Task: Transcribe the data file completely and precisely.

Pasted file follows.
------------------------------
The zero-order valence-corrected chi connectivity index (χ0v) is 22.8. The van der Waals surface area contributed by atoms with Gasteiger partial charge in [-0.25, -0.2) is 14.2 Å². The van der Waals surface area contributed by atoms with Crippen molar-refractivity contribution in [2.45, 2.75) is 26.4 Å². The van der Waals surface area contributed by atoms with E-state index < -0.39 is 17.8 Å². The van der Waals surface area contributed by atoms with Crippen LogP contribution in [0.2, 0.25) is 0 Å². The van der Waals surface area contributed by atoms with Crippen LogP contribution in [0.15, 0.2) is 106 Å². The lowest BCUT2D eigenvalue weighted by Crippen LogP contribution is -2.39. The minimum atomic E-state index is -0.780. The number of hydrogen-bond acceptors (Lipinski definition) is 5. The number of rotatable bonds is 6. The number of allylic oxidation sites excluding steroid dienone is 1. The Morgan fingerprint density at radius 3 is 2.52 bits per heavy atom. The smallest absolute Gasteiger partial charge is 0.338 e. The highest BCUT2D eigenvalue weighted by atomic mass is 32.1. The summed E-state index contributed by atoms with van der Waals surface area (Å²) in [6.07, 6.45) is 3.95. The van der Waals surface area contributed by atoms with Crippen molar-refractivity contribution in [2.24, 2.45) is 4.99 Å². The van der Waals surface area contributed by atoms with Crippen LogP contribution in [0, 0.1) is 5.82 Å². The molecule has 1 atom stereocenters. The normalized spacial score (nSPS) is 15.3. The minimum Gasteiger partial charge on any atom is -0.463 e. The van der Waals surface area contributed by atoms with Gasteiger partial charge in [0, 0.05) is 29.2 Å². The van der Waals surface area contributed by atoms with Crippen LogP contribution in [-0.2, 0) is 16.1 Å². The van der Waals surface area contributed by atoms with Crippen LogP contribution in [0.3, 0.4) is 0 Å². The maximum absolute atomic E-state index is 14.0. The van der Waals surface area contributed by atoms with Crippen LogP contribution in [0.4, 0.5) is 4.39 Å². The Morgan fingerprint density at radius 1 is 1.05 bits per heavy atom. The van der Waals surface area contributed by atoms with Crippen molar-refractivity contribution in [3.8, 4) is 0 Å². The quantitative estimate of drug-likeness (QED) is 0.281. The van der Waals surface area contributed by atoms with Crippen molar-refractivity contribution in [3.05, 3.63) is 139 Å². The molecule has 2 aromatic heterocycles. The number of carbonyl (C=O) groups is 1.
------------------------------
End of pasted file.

The zero-order valence-corrected chi connectivity index (χ0v) is 22.8. The van der Waals surface area contributed by atoms with Gasteiger partial charge in [-0.25, -0.2) is 14.2 Å². The van der Waals surface area contributed by atoms with Crippen molar-refractivity contribution in [2.45, 2.75) is 26.4 Å². The van der Waals surface area contributed by atoms with E-state index < -0.39 is 17.8 Å². The van der Waals surface area contributed by atoms with Crippen LogP contribution in [0.2, 0.25) is 0 Å². The van der Waals surface area contributed by atoms with Crippen LogP contribution in [0.15, 0.2) is 106 Å². The lowest BCUT2D eigenvalue weighted by Crippen LogP contribution is -2.39. The minimum atomic E-state index is -0.780. The number of hydrogen-bond acceptors (Lipinski definition) is 5. The number of rotatable bonds is 6. The number of allylic oxidation sites excluding steroid dienone is 1. The Morgan fingerprint density at radius 3 is 2.52 bits per heavy atom. The smallest absolute Gasteiger partial charge is 0.338 e. The highest BCUT2D eigenvalue weighted by atomic mass is 32.1. The summed E-state index contributed by atoms with van der Waals surface area (Å²) in [6.07, 6.45) is 3.95. The van der Waals surface area contributed by atoms with Crippen molar-refractivity contribution in [2.24, 2.45) is 4.99 Å². The van der Waals surface area contributed by atoms with Crippen LogP contribution in [0, 0.1) is 5.82 Å². The molecule has 1 atom stereocenters. The normalized spacial score (nSPS) is 15.3. The minimum Gasteiger partial charge on any atom is -0.463 e. The van der Waals surface area contributed by atoms with Gasteiger partial charge in [0, 0.05) is 29.2 Å². The van der Waals surface area contributed by atoms with Crippen LogP contribution in [-0.2, 0) is 16.1 Å². The van der Waals surface area contributed by atoms with Crippen LogP contribution in [0.3, 0.4) is 0 Å². The maximum absolute atomic E-state index is 14.0. The van der Waals surface area contributed by atoms with Crippen LogP contribution in [0.4, 0.5) is 4.39 Å². The Morgan fingerprint density at radius 1 is 1.05 bits per heavy atom. The van der Waals surface area contributed by atoms with Crippen molar-refractivity contribution in [3.8, 4) is 0 Å². The quantitative estimate of drug-likeness (QED) is 0.281. The van der Waals surface area contributed by atoms with Crippen molar-refractivity contribution in [3.05, 3.63) is 139 Å². The molecule has 2 aromatic heterocycles. The number of carbonyl (C=O) groups is 1.